Braddock told investigators that Hoover had threatened suicide in the past and weeks after Hoover’s death, provided investigators with notebooks containing writings described as suicide notes. State investigators later determined the handwriting in the notebook Braddock provided was Hoover’s.
In December 2017, Braddock agreed to take a polygraph examination at SLED’s headquarters in Columbia. The test results showed “Deception Indicated” on two questions the polygraph examiner posed to Braddock:
Braddock denied both questions.
She agreed to interview with SLED agents in February 2018 where Braddock attempted to explain why she believed she might have failed on those questions.
“The only thing that I can think of and I’m embarrassed to say this, but I thought about it, but when me and Jason sometimes when we did have sex, we did – I mean not choking each other out, but that we did do that from time to time,” Braddock told the agents. “And there have been arguments where he’s choked – I mean, like, when we were arguing because we both got a CDV (Criminal Domestic Violence), where he’s put his hands on my throat and I’ve put my hands on his throat. So, I don’t know if that could be it, but as far as she (polygraph examiner) – if she would have asked, ‘Did you kill Jason,’ she didn’t come out – and I said, ‘Did you kill Jason Hoover,’ my answer would have been no, and I know there would have been no deception because I know I didn’t.”
“That’s the only thing I can come up with. I mean, because she said my nerves and everything like that wouldn’t have anything to do with affecting the test,” Braddock said in the Feb. 27, 2018, interview.
Braddock also told investigators Hoover told her “numerous times” he wanted to commit suicide, the last letter written a week before his death, “he had written me a letter earlier that week, just telling me that, you know, me and (child’s name redacted from SLED file) deserve better, but he loved us but he couldn’t provide and give to us like, you know, he wants to and then that letter was it.”
On July 3, 2018 — one year after Hoover’s death, SLED delivered its case file to the South Carolina Attorney General’s Office where a prosecutor would make a decision on whether to bring charges. By October 2020, the AG’s office closed its review.
No one was ever charged with any crime related to Hoover’s death when the AG’s office closed its file in 2020.
On March 2, 2022, Queen City News aired a news investigation titled, “The Confession,” digging into the May 2021 shooting death of Caleb James. We found the Darlington County Sheriff’s Office was called to a home on White Sands Circle in Hartsville after receiving a 911 call that the McBee High School student had shot himself.
James was lying on his girlfriend, Cassie Escobar’s, bedroom. James was pronounced dead at the scene.
James’ mother, Jessica Peavy, and the Darlington County Coroner’s Office both believed James had not shot himself. Peavy criticized the sheriff’s office’s handling of the case, saying the office treated James’ death as a suicide rather than a homicide.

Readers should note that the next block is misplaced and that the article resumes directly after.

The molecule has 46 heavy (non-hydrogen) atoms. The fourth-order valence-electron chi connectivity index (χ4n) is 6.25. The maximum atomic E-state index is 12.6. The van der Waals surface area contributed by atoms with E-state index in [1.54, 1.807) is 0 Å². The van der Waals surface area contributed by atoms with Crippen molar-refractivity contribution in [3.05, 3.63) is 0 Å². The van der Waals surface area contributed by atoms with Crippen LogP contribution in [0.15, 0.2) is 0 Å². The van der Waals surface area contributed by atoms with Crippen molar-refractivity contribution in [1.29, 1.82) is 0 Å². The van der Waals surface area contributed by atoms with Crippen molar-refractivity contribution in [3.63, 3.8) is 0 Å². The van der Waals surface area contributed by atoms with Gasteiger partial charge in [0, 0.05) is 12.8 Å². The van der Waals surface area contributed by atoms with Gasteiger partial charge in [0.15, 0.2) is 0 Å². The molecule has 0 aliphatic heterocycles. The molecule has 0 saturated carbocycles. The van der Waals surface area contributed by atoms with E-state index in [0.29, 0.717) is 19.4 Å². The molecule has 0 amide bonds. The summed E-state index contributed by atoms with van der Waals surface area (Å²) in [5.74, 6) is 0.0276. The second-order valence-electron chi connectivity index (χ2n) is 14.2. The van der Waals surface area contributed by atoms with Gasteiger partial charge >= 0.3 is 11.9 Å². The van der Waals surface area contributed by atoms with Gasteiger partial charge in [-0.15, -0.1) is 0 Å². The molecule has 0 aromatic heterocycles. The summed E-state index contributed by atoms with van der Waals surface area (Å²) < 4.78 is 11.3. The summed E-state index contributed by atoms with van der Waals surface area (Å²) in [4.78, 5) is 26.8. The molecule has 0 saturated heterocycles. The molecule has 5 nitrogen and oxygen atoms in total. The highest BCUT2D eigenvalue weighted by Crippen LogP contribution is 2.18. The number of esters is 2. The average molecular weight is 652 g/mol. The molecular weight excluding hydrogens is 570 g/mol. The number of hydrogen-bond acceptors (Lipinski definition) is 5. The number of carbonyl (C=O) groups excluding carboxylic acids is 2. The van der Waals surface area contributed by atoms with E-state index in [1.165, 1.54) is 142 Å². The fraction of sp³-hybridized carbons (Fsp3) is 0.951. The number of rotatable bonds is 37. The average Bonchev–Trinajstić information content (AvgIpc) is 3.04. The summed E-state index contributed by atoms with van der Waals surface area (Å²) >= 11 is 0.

The coroner’s office continued its investigation, ultimately asking Escobar to submit to a polygraph examination at SLED’s headquarters in Columbia. Escobar’s polygraph results showed deception in her answers. In a post-examination interview with the polygrapher, Escobar admitted to pulling the trigger, the SLED report shows.
Escobar “confessed” that she was the one who shot James in the face on May 13, the polygrapher wrote in his report. The report shows Escobar admitted she and James “have a history of playing with the firearm when empty and acting like they are shooting each other.”
The night of the shooting, Escobar said James “cocked” the pistol, pointed it at her, and pulled the trigger. James then handed Escobar the gun and assured Escobar it was unloaded, according to Escobar’s statement in the SLED report. When she pulled the trigger, the gun fired.
Escobar also told SLED James was “depressed” and threatened to kill himself before and that she wanted to tell this story from the start but was too “scared” to tell it.
Hardee said he ordered the sheriff’s office to charge Escobar that day. On June 2, 2021, deputies charged Escobar with involuntary manslaughter.
The coroner and Peavy continued investigating. Fourth Circuit Assistant Solicitor Kernard Redmond also joined the investigation. In January 2022, Redmond obtained a search warrant for Escobar’s cell phone, something the Darlington County Sheriff’s Office had not done in the eight months since James’ death. The following month, Redmond’s office presented its evidence to the county grand jury.
On Feb. 17, 2022, the Darlington County grand jury indicted Escobar on one murder count.
In August 2022, during our ‘Manner of Death’ investigation, Queen City News asked the Darlington County Sheriff’s Office for public records in the Jason Hoover investigation. The sheriff’s office denied our request, citing an exemption in the S.C. Freedom of Information Act allowing law enforcement agencies to block the release of public information if the agency assumed the release would jeopardize their investigation.
The SCFOIA denial was the first indication the sheriff’s office reopened the Hoover death investigation, “We cannot provide any information on this incident as it is currently and [sic] open case and under investigation by the Darlington County Sheriff’s Office and SLED,” county attorney Jim Cox wrote in an Aug. 18, 2022, letter to Queen City News Chief Investigative Reporter Jody Barr.
“Until I hear from SLED reference their investigation, there is no information that I can provide,” Cox wrote. Neither Cox nor Sheriff James Hudson’s office ever informed Queen City News when they closed the reinvestigation.